Why You Should Be Using Arduino in Your Classroom

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Why You Should Be Using Arduino in Your Classroom

This post comes from NICERC Curriculum Development Specialist Tommy Gober

Here at NICERC we’re always looking to refresh and grow our curriculum offerings to teachers.

This fall, we launched the Cyber Literacy with Arduino content for teachers. The content remains largely unchanged from the popular and successful Cyber Literacy content we’ve always offered, but this remake uses the Arduino microcontroller platform instead of the BASIC Stamp. The Arduino has been used in hobbyist and education circles for years, picking up steam since 2007-2008.

While the circuits that interact with the microcontrollers are largely the same, the key difference is the programming language. Whereas the BASIC Stamp uses the PBASIC programming language, the Arduino uses a C-style language called Processing. The great thing about Processing is it can serve as an excellent introduction to other programming languages because it is C-based. C and C++ programming are the world’s most widely used programming languages; however, the learning curve can seem quite steep to the uninitiated. As a teacher, if you already have a background in C or C++, you already understand the value of C programming.

If you are already familiar with PBASIC and all the microcontroller activities used in Cyber Literacy, you already have a leg-up on learning with the Arduino. The circuits and activities are all the same, so the only difference is the language. You probably even remember what each program should do logically,  and it’s just a matter of expressing that same logic in a new form with the Arduino.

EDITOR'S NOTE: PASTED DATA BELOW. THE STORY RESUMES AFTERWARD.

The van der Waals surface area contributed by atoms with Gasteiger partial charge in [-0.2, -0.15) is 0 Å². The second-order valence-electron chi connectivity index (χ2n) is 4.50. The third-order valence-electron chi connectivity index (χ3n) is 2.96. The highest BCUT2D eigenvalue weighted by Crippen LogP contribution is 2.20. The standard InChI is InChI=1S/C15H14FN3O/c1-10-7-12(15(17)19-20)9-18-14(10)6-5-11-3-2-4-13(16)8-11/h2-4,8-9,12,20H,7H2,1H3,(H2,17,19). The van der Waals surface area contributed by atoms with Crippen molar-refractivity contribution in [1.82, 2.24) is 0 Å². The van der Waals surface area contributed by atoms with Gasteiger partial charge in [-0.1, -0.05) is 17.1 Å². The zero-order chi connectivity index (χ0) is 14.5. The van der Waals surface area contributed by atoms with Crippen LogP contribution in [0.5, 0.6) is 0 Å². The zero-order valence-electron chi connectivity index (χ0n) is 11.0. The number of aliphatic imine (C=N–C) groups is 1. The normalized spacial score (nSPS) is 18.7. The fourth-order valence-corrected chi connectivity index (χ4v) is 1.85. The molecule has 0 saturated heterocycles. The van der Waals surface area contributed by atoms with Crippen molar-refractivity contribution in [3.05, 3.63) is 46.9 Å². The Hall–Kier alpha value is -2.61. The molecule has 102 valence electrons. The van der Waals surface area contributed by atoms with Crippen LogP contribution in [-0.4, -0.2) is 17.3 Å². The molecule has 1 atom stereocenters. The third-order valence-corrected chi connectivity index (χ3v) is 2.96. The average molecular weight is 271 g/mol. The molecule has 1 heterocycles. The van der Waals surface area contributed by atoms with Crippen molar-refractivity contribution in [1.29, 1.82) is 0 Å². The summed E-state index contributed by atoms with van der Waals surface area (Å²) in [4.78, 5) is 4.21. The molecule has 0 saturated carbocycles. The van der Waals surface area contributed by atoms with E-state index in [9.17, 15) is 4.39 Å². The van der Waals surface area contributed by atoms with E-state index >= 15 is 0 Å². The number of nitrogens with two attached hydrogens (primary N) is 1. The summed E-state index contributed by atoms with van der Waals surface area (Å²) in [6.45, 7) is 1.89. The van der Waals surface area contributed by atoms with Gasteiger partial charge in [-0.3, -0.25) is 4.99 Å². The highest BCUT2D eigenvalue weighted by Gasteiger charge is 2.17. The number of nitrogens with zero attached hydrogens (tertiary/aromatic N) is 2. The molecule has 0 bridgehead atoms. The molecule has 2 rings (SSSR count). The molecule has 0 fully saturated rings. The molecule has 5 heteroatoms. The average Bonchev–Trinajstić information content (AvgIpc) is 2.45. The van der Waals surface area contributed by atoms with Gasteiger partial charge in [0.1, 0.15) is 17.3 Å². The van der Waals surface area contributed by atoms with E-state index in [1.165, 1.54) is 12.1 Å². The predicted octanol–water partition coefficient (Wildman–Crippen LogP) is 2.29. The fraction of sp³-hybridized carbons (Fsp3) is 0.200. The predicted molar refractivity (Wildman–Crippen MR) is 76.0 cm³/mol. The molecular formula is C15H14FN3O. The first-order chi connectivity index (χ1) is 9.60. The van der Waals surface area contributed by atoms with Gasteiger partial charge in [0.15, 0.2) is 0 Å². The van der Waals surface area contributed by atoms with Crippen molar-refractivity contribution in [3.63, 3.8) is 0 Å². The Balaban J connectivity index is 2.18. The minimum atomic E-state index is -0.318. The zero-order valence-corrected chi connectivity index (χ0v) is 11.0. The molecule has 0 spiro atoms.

The Arduino has been wildly popular with hobbyists because of the power of C programming, the ability to easily interface with the microcontroller when building circuits, and a few other features other microcontrollers like the BASIC Stamp don’t offer. The primary feature the Arduino has is the addition of an Analog-to-Digital converter. This device, built into the Arduino’s main chip, allows individuals to measure the voltage of a circuit connected to the “analog” pins. You see, we live in an analog world, but it is full of digital technology. In order to span that gap, digital devices must measure, or sample, continuously changing analog values. The Arduino opens the door to this conversation of how our analog voices can be transmitted digitally in the cyber realm. Another feature the Arduino provides is a much faster clock speed. This provides faster operations so circuits can be more responsive with quicker input and output.

We’re excited to have the Arduino join the NICERC lineup of technology platforms for use in cyber classrooms around the country. We love seeing the growth in programming skillsets as more and more students learn C-style programming and leverage its powerful syntax. The BASIC Stamp is still an excellent starting point, but after mastering the BASIC Stamp, be sure to grow into the Arduino. You’ll be glad you did!


NICERC’s curricula is currently implemented in all 50 states and builds K-12 aptitude in STEM, computer science, and cyber curricula. For more information, visit www.nicerc.org.